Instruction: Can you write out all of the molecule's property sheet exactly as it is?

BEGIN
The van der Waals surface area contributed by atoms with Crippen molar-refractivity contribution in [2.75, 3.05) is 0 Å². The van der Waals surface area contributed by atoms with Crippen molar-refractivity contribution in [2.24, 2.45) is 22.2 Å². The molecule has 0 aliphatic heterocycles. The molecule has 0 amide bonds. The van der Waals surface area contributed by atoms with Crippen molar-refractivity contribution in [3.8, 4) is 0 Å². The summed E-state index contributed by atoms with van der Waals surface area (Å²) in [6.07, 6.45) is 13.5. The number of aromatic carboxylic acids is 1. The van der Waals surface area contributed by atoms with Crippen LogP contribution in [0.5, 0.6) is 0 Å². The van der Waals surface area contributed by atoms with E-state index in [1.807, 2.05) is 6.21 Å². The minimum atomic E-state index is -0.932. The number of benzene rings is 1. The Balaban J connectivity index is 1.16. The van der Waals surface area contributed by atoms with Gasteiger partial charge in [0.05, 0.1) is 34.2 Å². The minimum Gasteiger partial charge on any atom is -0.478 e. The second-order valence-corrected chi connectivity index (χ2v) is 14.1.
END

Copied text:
The van der Waals surface area contributed by atoms with Crippen molar-refractivity contribution in [2.75, 3.05) is 0 Å². The van der Waals surface area contributed by atoms with Crippen molar-refractivity contribution in [2.24, 2.45) is 22.2 Å². The molecule has 0 aliphatic heterocycles. The molecule has 0 amide bonds. The van der Waals surface area contributed by atoms with Crippen molar-refractivity contribution in [3.8, 4) is 0 Å². The summed E-state index contributed by atoms with van der Waals surface area (Å²) in [6.07, 6.45) is 13.5. The number of aromatic carboxylic acids is 1. The van der Waals surface area contributed by atoms with Crippen LogP contribution in [0.5, 0.6) is 0 Å². The van der Waals surface area contributed by atoms with E-state index in [1.807, 2.05) is 6.21 Å². The minimum atomic E-state index is -0.932. The number of benzene rings is 1. The Balaban J connectivity index is 1.16. The van der Waals surface area contributed by atoms with Gasteiger partial charge in [0.05, 0.1) is 34.2 Å². The minimum Gasteiger partial charge on any atom is -0.478 e. The second-order valence-corrected chi connectivity index (χ2v) is 14.1.